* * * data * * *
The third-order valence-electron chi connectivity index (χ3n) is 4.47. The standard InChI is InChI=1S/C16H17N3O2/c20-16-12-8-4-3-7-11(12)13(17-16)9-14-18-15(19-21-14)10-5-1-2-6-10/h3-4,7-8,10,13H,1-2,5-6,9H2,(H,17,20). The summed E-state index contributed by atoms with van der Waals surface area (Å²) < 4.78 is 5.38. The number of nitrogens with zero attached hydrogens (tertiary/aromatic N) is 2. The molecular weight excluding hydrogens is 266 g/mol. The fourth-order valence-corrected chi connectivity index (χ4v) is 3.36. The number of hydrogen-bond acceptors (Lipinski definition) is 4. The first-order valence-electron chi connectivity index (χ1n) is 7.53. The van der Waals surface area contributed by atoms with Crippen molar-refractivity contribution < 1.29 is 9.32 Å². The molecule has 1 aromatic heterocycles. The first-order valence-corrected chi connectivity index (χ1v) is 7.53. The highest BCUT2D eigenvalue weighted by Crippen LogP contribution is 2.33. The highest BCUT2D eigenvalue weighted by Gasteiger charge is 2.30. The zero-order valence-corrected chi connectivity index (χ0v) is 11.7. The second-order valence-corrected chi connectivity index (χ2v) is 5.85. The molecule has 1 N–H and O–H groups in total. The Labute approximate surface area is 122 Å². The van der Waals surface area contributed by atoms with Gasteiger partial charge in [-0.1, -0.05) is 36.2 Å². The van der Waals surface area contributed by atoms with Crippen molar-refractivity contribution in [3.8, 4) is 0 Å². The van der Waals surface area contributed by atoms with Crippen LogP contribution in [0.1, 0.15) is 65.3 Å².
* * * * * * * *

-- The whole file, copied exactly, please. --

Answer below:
The third-order valence-electron chi connectivity index (χ3n) is 4.47. The standard InChI is InChI=1S/C16H17N3O2/c20-16-12-8-4-3-7-11(12)13(17-16)9-14-18-15(19-21-14)10-5-1-2-6-10/h3-4,7-8,10,13H,1-2,5-6,9H2,(H,17,20). The summed E-state index contributed by atoms with van der Waals surface area (Å²) < 4.78 is 5.38. The number of nitrogens with zero attached hydrogens (tertiary/aromatic N) is 2. The molecular weight excluding hydrogens is 266 g/mol. The fourth-order valence-corrected chi connectivity index (χ4v) is 3.36. The number of hydrogen-bond acceptors (Lipinski definition) is 4. The first-order valence-electron chi connectivity index (χ1n) is 7.53. The van der Waals surface area contributed by atoms with Crippen molar-refractivity contribution < 1.29 is 9.32 Å². The molecule has 1 aromatic heterocycles. The first-order valence-corrected chi connectivity index (χ1v) is 7.53. The highest BCUT2D eigenvalue weighted by Crippen LogP contribution is 2.33. The highest BCUT2D eigenvalue weighted by Gasteiger charge is 2.30. The zero-order valence-corrected chi connectivity index (χ0v) is 11.7. The second-order valence-corrected chi connectivity index (χ2v) is 5.85. The molecule has 1 N–H and O–H groups in total. The Labute approximate surface area is 122 Å². The van der Waals surface area contributed by atoms with Gasteiger partial charge in [-0.1, -0.05) is 36.2 Å². The van der Waals surface area contributed by atoms with Crippen molar-refractivity contribution in [3.8, 4) is 0 Å². The van der Waals surface area contributed by atoms with Crippen LogP contribution in [0.1, 0.15) is 65.3 Å².